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Automation Can Be Dangerous December 6, 2018

Posted by Peter Varhol in Software development, Software tools, Strategy, Uncategorized.
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Boeing has a great way to prevent aerodynamic stalls in their 737 MAX aircraft.  A set of sensors determines through airspeed and angle of attack that an aircraft is about to stall (that is, lose lift on its wings), and automatically pitch the nose down to recover.

Apparently malfunctioning sensors on Lion Air Flight 610 caused the aircraft nose to sharply pitch down absent any indication of a stall.  Preliminary analysis indicates that the pilots were unable to overcome the nose-down attitude, and the aircraft dove into the sea.  Boeing’s solution to this automation fault was explicit, even if its documentation wasn’t.  Turn off the system.

And this is what the software developers, testers, and their bosses don’t get.  Everyone thinks that automation is the silver bullet.  Automation is inherently superior to manual testing.  Automation will speed up testing, reduce costs, and increase quality.  We must have more automation engineers, and everyone not an automation engineer should just go away now.

There are many lessons here for software teams.  Automation is great when consistency in operation is required.  Automation will execute exactly the same steps until the cows come home.  That’s a great feature to have.

But many testing activities are not at all about consistency in operation.  In fact, relatively few are.  It would be good for smoke tests and regression tests to be consistent.  Synthetic testing in production also benefits from automation and consistency.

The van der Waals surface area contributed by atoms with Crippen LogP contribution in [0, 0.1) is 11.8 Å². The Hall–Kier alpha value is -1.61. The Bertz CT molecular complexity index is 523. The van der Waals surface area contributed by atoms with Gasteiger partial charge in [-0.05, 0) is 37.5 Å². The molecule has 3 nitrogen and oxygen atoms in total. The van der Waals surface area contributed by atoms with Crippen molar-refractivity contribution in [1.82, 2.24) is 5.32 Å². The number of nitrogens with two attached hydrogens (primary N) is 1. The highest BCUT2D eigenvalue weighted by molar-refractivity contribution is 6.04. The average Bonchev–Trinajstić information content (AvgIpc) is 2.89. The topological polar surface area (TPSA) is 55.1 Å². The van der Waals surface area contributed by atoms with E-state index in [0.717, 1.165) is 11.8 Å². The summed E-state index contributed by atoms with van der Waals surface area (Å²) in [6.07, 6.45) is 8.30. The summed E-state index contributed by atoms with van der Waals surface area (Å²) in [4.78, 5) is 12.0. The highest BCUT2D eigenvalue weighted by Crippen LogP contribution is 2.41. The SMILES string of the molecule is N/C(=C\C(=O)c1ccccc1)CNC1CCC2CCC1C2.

Other types of testing?  Not so much.  The purpose of regression testing, smoke testing, and testing in production is to validate the integrity of the application, and to make sure nothing bad is currently happening.  Those are valid goals, but they are only the start of testing.

Instead, testing is really about individual users and how they interact with an application.  Every person does things on a computer just a little different, so it behooves testers to do the same.  This isn’t harkening back to the days of weeks or months of testing, but rather acknowledging that the purpose of testing is to ensure an application is fit for use.  Human use.

And sometimes, whether through fault or misuse, automation breaks down, as in the case of the Lion Air 737.  And teams need to know what to do when that happens.

Now, when you are deploying software perhaps multiple times a day, it seems like it can take forever to sit down and actually use the product.  But remember the thousands more who are depending on the software and the efforts that go behind it.

In addition to knowing when and how to use automation in software testing, we also need to know when to shut it off, and use our own analytical skills to solve a problem.  Instead, all too often we shut down our own analytical skills in favor of automation.

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